I've learned a few things from this incident, chief among them being this: If one member of the exploring group feels uncomfortable with something, it is their right to leave. It seems silly that some people need to have this outlined, but this is a policy that newer explorers seem to need to be reminded of. Another good rule is to go into tidal drains around an hour before peak low tide. If we had gone in two hours earlier, this incident wouldn't have been so messy.

I guess I'll wrap up with a larger, more general message about exploring dangerous locations: It's all about maintaining the equilibrium between justified confidence and reasonable apprehension. Curiosity of the unknown pushes us to discover wonderful places, but sometimes fear of the unknown saves us from an early death.




mookster 


Location: Oxford, UK
Gender: Male
Total Likes: 2150 likes




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Re: A Note/Story/Warning/PSA on Tidal Drains
< Reply # 1 on 8/6/2015 2:55 PM >
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I have only ever explored one drain and that was enough to decide I really don't like them...it was a trade effluent drain for a massive car factory and it was whilst we were down inside it that my mate said 'oh you know they can flush this drain at any time'...I was like cheers mate.

Then after we got back to the car we were followed by two security guys in another car for a number of miles back into the town.




Shawn W. 


Location: Niagara Falls, NY
Gender: Male
Total Likes: 131 likes


Optimistic Pessimist

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Re: A Note/Story/Warning/PSA on Tidal Drains
< Reply # 2 on 8/6/2015 3:06 PM >
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So you knew that the tide would soon be coming in, but decided to go in anyway, yet you brought up personal responsibility? While I'm glad that you made it out alright, I hope that the point of posting this was to show what NOT to do.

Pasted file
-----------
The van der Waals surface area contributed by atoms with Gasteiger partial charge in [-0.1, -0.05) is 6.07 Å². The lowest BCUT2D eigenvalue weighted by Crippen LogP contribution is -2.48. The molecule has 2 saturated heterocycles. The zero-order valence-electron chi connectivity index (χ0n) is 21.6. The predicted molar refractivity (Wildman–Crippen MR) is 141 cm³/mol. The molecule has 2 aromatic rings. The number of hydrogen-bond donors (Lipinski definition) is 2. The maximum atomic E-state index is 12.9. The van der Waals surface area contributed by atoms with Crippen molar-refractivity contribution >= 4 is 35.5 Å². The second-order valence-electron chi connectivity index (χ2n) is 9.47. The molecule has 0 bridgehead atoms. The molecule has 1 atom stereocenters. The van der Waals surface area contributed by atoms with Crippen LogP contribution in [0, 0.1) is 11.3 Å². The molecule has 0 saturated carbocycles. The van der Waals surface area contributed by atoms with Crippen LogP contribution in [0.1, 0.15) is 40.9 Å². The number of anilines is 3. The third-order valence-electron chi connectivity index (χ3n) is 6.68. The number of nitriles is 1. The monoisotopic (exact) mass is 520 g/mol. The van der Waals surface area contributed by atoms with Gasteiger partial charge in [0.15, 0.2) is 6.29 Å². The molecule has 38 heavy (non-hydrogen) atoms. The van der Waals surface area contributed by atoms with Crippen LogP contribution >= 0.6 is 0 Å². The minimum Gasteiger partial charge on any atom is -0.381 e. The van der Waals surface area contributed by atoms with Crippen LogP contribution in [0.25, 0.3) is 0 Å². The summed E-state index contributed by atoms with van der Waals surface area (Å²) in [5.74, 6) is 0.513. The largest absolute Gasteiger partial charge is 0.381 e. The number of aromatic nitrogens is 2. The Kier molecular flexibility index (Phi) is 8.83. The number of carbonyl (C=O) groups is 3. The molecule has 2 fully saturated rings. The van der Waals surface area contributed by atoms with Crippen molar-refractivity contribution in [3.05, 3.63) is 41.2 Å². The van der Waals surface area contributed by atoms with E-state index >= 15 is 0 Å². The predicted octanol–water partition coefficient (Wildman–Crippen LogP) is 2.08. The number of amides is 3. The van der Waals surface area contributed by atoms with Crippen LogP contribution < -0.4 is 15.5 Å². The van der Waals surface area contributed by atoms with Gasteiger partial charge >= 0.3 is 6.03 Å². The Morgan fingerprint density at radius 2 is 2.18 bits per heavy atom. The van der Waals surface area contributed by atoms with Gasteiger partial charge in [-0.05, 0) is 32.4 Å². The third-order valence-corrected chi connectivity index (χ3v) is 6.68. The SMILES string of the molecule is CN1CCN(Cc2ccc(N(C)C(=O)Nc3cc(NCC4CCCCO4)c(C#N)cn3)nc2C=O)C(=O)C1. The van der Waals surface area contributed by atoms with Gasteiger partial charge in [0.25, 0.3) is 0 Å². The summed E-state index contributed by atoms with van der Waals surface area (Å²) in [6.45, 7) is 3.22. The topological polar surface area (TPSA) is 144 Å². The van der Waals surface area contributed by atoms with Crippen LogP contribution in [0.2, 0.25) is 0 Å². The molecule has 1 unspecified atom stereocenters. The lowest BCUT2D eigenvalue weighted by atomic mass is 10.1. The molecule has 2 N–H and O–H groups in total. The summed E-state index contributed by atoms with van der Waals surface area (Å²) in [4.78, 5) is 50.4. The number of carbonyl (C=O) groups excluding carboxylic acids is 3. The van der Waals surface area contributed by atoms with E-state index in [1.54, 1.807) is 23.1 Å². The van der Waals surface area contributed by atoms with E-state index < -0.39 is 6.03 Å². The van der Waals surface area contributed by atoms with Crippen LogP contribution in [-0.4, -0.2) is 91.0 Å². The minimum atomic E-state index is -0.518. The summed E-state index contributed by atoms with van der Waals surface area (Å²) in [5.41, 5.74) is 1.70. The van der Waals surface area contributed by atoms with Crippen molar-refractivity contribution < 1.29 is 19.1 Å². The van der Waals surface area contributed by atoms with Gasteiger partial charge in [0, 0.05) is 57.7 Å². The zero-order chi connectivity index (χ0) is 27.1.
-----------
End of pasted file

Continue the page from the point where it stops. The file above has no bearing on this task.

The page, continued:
[last edit 8/7/2015 12:23 AM by Shawn W. - edited 3 times]

What is a rebel? A man who says no. - Albert Camus
Granuaile 


Location: Cincinnati
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Enveloped in a sentiment

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Re: A Note/Story/Warning/PSA on Tidal Drains
< Reply # 3 on 8/6/2015 3:57 PM >
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Posted by mookster
'oh you know they can flush this drain at any time'...I was like cheers mate.


+1






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DJ Craig 

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Re: A Note/Story/Warning/PSA on Tidal Drains
< Reply # 4 on 8/6/2015 6:55 PM >
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Wow, thanks for sharing this story! I've never even thought about tides in reference to draining before. I guess I've never gone draining on the coast. Glad you're ok!




"You have brains in your head. You have feet in your shoes. You can steer yourself any direction you choose. You're on your own. And you know what you know. And YOU are the one who'll decide where to go..." -Dr. Suess
superphoenix 


Location: New York City
Gender: Male
Total Likes: 170 likes


There's a madness to my methods

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Re: A Note/Story/Warning/PSA on Tidal Drains
< Reply # 5 on 8/6/2015 11:06 PM >
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Posted by Shawn W.
So you know that the tide would soon be coming in, but decided to go in anyway, yet you brought up personal responsibility? While I'm glad that you made it out alright, I hope that the point of posting this was to show what NOT to do.


It would take about five more hours for us to be flooded out based on the tide schedule that I checked, and I didn't expect us to be in there for more than an hour. The person I went with took a very long time getting his photos and kept pushing us to go farther, as I mentioned. In hindsight, I shouldn't have let him, which is why this story is necessary. If I was alone, there's no way I would've stayed in there as long as I did.

Another thing to note: a deceptive trait of this drain is that it stayed dry even while the tide was coming in, aside from the last 1000 feet to the outfall, so it didn't seem like there was any immediate danger father down the tunnel.




UER Forum > UE Main > A Note/Story/Warning/PSA on Tidal Drains (Viewed 2767 times)